Guilty Pleasure

A young heiress who is cut from a different cloth than most second-generation kids

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If her name opens doors, it also keeps her grounded. Since launching her fashion consignment company this month, Yen Kuok has already drawn a torrent of attention, including a few criticisms.

“We never call ourselves revolutionary. But just because it’s not a new idea doesn’t mean people shouldn’t do it either. Business is business. And I want to raise awareness of the culture of disposable fashion,” she says.

“Just because something is cheaper doesn’t mean it’s less costly in other ways. The same resources go into making a wool sweater from a fast-fashion shop and a luxury brand – except one gets dumped and the other remains in the system for years.”

Yen, 26, is the youngest child of Robert Kuok, Malaysia’s richest man whose business empire spans agriculture to freight, hotels and properties. The younger Kuok conceived her online business idea almost three years ago upon returning to the SAR from the United States, where she developed a hobby of bargain shopping.

What sets Guiltless – a global site where people can sell off their luxury goods – apart from existing competitors is its business model, she says. Apart from taking consignments and delivering dry-cleaned products anywhere in the world as long as it is served by DHL, the website is curated tightly on brands, styles and conditions.

It also keeps its own stock – about 4,000 women’s clothing and accessory items from jeans costing several hundred dollars to Hermes Birkin handbags which can fetch HK$500,000 at auctions.

Kuok finances the business with proceeds from personal investments. She plans to expand eventually into men and children’s wear. But no matter what happens, there won’t be any crying on daddy’s shoulders.

She describes herself as headstrong, but attributes this to a rather ordinary upbringing.

“I have always been the black sheep of the family. Perhaps it’s because of my somewhat unique growing-up experience. I was the only one in the clan to be sent to local schools.”

Kuok attended Hong Kong’s mainstream schools Kiangsu and Chekiang Primary School and Diocesan Girls’ School. Her grades were average, and only improved in secondary one.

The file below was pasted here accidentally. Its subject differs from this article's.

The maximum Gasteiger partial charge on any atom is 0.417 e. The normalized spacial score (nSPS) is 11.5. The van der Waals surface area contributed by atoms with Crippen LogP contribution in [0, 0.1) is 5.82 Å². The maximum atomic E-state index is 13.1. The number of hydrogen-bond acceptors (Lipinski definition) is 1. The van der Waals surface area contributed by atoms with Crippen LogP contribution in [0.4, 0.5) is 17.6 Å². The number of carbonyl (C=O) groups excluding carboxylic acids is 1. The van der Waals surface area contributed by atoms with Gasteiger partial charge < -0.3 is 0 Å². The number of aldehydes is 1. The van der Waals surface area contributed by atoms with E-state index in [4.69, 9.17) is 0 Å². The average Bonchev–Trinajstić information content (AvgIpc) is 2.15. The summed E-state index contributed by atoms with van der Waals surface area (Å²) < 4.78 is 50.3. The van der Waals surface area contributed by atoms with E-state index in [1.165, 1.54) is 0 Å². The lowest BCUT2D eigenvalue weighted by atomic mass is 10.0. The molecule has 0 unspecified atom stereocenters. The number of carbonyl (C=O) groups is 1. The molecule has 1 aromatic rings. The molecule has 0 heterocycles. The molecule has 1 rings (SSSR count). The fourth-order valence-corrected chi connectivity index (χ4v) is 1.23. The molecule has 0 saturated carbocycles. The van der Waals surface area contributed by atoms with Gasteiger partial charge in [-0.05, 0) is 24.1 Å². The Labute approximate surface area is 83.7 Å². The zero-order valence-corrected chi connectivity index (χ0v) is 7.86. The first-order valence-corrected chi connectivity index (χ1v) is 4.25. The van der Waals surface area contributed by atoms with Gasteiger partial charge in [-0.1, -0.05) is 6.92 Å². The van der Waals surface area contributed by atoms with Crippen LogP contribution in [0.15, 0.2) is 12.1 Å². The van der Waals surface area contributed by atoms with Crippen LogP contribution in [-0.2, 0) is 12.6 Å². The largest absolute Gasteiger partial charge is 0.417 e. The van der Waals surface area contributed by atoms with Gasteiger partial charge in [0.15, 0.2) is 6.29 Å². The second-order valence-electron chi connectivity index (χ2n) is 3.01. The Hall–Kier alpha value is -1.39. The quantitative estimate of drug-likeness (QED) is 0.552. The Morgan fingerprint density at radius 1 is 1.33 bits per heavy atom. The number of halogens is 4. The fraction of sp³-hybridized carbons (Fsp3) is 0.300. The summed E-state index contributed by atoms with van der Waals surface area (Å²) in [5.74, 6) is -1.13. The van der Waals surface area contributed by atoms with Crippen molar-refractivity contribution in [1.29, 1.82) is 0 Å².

What motivated her to study hard was not a thirst for knowledge, but hurtful gossip. “I became a girl on a mission to prove the other kids wrong,” she recalls. “My parents begged me to get Bs because I would get up very early to revise, and still had my head buried in a book at dinnertime.”

The teenager didn’t budge. Adamant to prove her self worth with grades, she eventually got 8As in her HKCEE exams and full marks in the SAT college admissions test.

The streak continued at university. In 2012, Kuok, who read international relations, graduated Phi Beta Kappa from Stanford University, an honor awarded to those ranked within the top 2 percent of the class.

“I wanted to stay in America because people wouldn’t take me seriously in Hong Kong,” she recalls. “But then my mom told me: ‘You can always live and work abroad but you don’t have the luxury of choice when it comes to spending time with your dad.’ My dad is 93. She is right. So I came back.”

Upon returning home in 2013, Kuok worked full time at Kerry Properties, founded by her father, as assistant marketing officer in the residential properties division.

Counting her two other internships at Shangri-La and Wilmar International, both owned by the Kuoks, one would assume that the young heiress would become more involved in the family business empire.

However, she opted to leave Kerry Properties after only 14 months to pursue her entrepreneurial dream.

“Being a rich second-generation kid is a good and a bad thing. The curse is that a lot more people are watching what you do and are motivated to say bad things about you.

“But what I am trying to do is to get people to think about sustainable fashion consumption. If I am able to do it on a bigger scale, it will be a really good thing.”

The article first appeared in the Standard on May 20, 2016.

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